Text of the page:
The brain is an organ that can be negatively affected by circumstances. The pile-on of a deadly virus and all the losses it has brought is severe and unprecedented in our lifetimes. The loss of loved ones, jobs, income, activities, events, routines and plans can be enough to make even the most cheerful and optimistic people spiral into deep depression, anxiety or addiction. Taking good care of your brain is every bit as important as taking care of your heart, lungs or kidneys.
If you have been struggling lately, you are not alone. A recent report from Oklahoma’s Healthy Minds Policy Initiative confirms that anxiety and depression have increased dramatically since the onset of the pandemic.
There is no shame in seeking help when you need it. One way to do this is to find a therapist — something you may have never needed until now. And that’s OK.
It’s nice to talk with good friends about how you are feeling, but when the things that bother you begin to disrupt your day-to-day life, you would benefit from seeing a professional therapist.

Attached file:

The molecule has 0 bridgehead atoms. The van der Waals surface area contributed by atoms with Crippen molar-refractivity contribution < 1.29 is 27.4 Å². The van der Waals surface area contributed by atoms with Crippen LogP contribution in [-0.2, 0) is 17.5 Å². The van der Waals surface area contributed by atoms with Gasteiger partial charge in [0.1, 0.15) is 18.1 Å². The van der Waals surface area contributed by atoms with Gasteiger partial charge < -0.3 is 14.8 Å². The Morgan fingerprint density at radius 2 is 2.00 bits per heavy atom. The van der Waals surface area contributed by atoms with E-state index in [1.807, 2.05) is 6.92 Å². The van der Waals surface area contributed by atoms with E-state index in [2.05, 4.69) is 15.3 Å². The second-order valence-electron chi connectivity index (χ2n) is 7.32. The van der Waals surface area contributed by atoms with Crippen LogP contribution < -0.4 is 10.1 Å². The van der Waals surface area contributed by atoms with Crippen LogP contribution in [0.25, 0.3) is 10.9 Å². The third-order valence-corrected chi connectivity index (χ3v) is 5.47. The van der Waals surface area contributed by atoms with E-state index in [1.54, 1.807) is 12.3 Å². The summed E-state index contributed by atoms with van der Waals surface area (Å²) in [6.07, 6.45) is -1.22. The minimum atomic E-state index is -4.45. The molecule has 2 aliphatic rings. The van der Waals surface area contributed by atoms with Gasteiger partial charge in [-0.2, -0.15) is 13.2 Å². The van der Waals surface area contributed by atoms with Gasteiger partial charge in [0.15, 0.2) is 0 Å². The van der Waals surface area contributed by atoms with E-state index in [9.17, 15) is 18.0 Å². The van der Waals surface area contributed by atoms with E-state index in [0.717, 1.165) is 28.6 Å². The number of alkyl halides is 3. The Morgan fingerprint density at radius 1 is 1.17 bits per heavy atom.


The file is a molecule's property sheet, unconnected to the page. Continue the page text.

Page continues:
Therapists are trained to assist you without passing judgement and with full confidentiality. They will provide counseling and can also connect you to a psychiatrist for medication evaluation if needed.
Knowing how to find a therapist in Oklahoma — and starting therapy in general — can seem hard if you’ve never done it before. But starting your mental health journey is also an exciting step, and the information below outlines some first steps to getting started.
Determine how you will pay
Unfortunately, therapy can be expensive, and prices vary from therapist to therapist. But there are ways to keep the costs under control, and various programs try to make mental health care more available to people of all income levels.